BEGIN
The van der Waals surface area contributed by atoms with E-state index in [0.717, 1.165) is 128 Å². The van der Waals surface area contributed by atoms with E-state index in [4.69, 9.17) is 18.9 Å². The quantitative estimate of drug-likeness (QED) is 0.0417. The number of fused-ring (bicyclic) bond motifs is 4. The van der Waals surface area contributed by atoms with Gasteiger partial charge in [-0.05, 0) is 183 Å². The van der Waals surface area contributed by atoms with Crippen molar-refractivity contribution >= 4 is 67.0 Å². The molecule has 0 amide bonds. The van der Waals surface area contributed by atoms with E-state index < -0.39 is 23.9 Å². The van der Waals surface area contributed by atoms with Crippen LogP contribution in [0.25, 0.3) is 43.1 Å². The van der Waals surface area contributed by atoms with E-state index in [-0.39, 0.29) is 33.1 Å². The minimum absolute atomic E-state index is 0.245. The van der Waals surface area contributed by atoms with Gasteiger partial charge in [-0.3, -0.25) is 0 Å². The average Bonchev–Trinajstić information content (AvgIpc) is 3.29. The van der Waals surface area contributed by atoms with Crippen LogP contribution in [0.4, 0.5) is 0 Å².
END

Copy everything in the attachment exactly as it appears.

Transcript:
The van der Waals surface area contributed by atoms with E-state index in [0.717, 1.165) is 128 Å². The van der Waals surface area contributed by atoms with E-state index in [4.69, 9.17) is 18.9 Å². The quantitative estimate of drug-likeness (QED) is 0.0417. The number of fused-ring (bicyclic) bond motifs is 4. The van der Waals surface area contributed by atoms with Gasteiger partial charge in [-0.05, 0) is 183 Å². The van der Waals surface area contributed by atoms with Crippen molar-refractivity contribution >= 4 is 67.0 Å². The molecule has 0 amide bonds. The van der Waals surface area contributed by atoms with E-state index < -0.39 is 23.9 Å². The van der Waals surface area contributed by atoms with Crippen LogP contribution in [0.25, 0.3) is 43.1 Å². The van der Waals surface area contributed by atoms with E-state index in [-0.39, 0.29) is 33.1 Å². The minimum absolute atomic E-state index is 0.245. The van der Waals surface area contributed by atoms with Gasteiger partial charge in [-0.3, -0.25) is 0 Å². The average Bonchev–Trinajstić information content (AvgIpc) is 3.29. The van der Waals surface area contributed by atoms with Crippen LogP contribution in [0.4, 0.5) is 0 Å².